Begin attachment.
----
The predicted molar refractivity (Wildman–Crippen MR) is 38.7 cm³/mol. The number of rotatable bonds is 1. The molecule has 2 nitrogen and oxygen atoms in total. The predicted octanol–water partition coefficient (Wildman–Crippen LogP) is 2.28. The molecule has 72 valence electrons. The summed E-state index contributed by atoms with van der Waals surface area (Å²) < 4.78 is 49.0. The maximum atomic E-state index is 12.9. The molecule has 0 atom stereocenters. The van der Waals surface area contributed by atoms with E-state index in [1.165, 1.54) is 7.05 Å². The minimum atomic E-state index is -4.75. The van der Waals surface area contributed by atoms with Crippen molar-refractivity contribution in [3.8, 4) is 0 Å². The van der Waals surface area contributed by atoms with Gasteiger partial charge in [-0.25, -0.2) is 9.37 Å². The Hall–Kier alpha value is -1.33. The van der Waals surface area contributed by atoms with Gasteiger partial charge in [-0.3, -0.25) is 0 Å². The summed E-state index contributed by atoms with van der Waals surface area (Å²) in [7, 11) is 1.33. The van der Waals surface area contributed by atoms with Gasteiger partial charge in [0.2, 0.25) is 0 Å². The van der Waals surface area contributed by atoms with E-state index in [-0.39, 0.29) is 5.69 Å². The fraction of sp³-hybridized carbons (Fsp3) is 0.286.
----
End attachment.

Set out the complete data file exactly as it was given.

The predicted molar refractivity (Wildman–Crippen MR) is 38.7 cm³/mol. The number of rotatable bonds is 1. The molecule has 2 nitrogen and oxygen atoms in total. The predicted octanol–water partition coefficient (Wildman–Crippen LogP) is 2.28. The molecule has 72 valence electrons. The summed E-state index contributed by atoms with van der Waals surface area (Å²) < 4.78 is 49.0. The maximum atomic E-state index is 12.9. The molecule has 0 atom stereocenters. The van der Waals surface area contributed by atoms with E-state index in [1.165, 1.54) is 7.05 Å². The minimum atomic E-state index is -4.75. The van der Waals surface area contributed by atoms with Crippen molar-refractivity contribution in [3.8, 4) is 0 Å². The van der Waals surface area contributed by atoms with Gasteiger partial charge in [-0.25, -0.2) is 9.37 Å². The Hall–Kier alpha value is -1.33. The van der Waals surface area contributed by atoms with Gasteiger partial charge in [-0.3, -0.25) is 0 Å². The summed E-state index contributed by atoms with van der Waals surface area (Å²) in [7, 11) is 1.33. The van der Waals surface area contributed by atoms with Gasteiger partial charge in [0.2, 0.25) is 0 Å². The van der Waals surface area contributed by atoms with E-state index in [-0.39, 0.29) is 5.69 Å². The fraction of sp³-hybridized carbons (Fsp3) is 0.286.